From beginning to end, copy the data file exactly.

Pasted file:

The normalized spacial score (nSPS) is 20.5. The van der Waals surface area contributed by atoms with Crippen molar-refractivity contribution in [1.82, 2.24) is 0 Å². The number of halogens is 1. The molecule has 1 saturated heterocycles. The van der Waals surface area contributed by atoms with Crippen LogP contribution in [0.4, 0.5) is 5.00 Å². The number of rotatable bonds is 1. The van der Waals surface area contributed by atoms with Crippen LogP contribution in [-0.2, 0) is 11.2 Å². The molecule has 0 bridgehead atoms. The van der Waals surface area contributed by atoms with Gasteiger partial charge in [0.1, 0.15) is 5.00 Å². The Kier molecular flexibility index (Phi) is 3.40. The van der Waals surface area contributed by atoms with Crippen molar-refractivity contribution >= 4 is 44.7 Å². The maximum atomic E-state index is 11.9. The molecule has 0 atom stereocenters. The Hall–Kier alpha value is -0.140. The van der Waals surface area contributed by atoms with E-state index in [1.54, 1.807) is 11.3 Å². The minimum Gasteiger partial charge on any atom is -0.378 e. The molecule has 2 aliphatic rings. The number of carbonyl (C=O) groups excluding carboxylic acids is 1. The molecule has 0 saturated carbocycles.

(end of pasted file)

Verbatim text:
The normalized spacial score (nSPS) is 20.5. The van der Waals surface area contributed by atoms with Crippen molar-refractivity contribution in [1.82, 2.24) is 0 Å². The number of halogens is 1. The molecule has 1 saturated heterocycles. The van der Waals surface area contributed by atoms with Crippen LogP contribution in [0.4, 0.5) is 5.00 Å². The number of rotatable bonds is 1. The van der Waals surface area contributed by atoms with Crippen LogP contribution in [-0.2, 0) is 11.2 Å². The molecule has 0 bridgehead atoms. The van der Waals surface area contributed by atoms with Gasteiger partial charge in [0.1, 0.15) is 5.00 Å². The Kier molecular flexibility index (Phi) is 3.40. The van der Waals surface area contributed by atoms with Crippen molar-refractivity contribution >= 4 is 44.7 Å². The maximum atomic E-state index is 11.9. The molecule has 0 atom stereocenters. The Hall–Kier alpha value is -0.140. The van der Waals surface area contributed by atoms with E-state index in [1.54, 1.807) is 11.3 Å². The minimum Gasteiger partial charge on any atom is -0.378 e. The molecule has 2 aliphatic rings. The number of carbonyl (C=O) groups excluding carboxylic acids is 1. The molecule has 0 saturated carbocycles.